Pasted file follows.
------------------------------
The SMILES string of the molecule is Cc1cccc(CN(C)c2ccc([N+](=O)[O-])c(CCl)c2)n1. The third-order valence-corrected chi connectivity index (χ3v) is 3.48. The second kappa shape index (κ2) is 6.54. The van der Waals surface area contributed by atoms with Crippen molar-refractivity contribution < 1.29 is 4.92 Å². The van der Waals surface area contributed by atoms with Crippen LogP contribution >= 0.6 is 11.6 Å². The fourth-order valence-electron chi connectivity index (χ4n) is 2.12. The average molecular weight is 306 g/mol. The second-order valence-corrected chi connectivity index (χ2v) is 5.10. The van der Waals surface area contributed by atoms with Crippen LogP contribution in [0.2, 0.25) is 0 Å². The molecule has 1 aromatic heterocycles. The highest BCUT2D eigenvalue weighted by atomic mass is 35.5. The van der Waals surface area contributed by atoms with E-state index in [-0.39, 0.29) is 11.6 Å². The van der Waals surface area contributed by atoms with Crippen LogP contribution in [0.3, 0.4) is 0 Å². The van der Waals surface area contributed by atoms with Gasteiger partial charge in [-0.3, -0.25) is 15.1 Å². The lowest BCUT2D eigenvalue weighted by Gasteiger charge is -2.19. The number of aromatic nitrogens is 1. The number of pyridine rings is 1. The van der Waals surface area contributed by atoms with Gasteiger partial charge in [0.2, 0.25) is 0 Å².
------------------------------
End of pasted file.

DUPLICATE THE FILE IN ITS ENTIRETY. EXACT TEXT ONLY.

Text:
The SMILES string of the molecule is Cc1cccc(CN(C)c2ccc([N+](=O)[O-])c(CCl)c2)n1. The third-order valence-corrected chi connectivity index (χ3v) is 3.48. The second kappa shape index (κ2) is 6.54. The van der Waals surface area contributed by atoms with Crippen molar-refractivity contribution < 1.29 is 4.92 Å². The van der Waals surface area contributed by atoms with Crippen LogP contribution >= 0.6 is 11.6 Å². The fourth-order valence-electron chi connectivity index (χ4n) is 2.12. The average molecular weight is 306 g/mol. The second-order valence-corrected chi connectivity index (χ2v) is 5.10. The van der Waals surface area contributed by atoms with Crippen LogP contribution in [0.2, 0.25) is 0 Å². The molecule has 1 aromatic heterocycles. The highest BCUT2D eigenvalue weighted by atomic mass is 35.5. The van der Waals surface area contributed by atoms with E-state index in [-0.39, 0.29) is 11.6 Å². The van der Waals surface area contributed by atoms with Crippen LogP contribution in [0.3, 0.4) is 0 Å². The van der Waals surface area contributed by atoms with Gasteiger partial charge in [-0.3, -0.25) is 15.1 Å². The lowest BCUT2D eigenvalue weighted by Gasteiger charge is -2.19. The number of aromatic nitrogens is 1. The number of pyridine rings is 1. The van der Waals surface area contributed by atoms with Gasteiger partial charge in [0.2, 0.25) is 0 Å².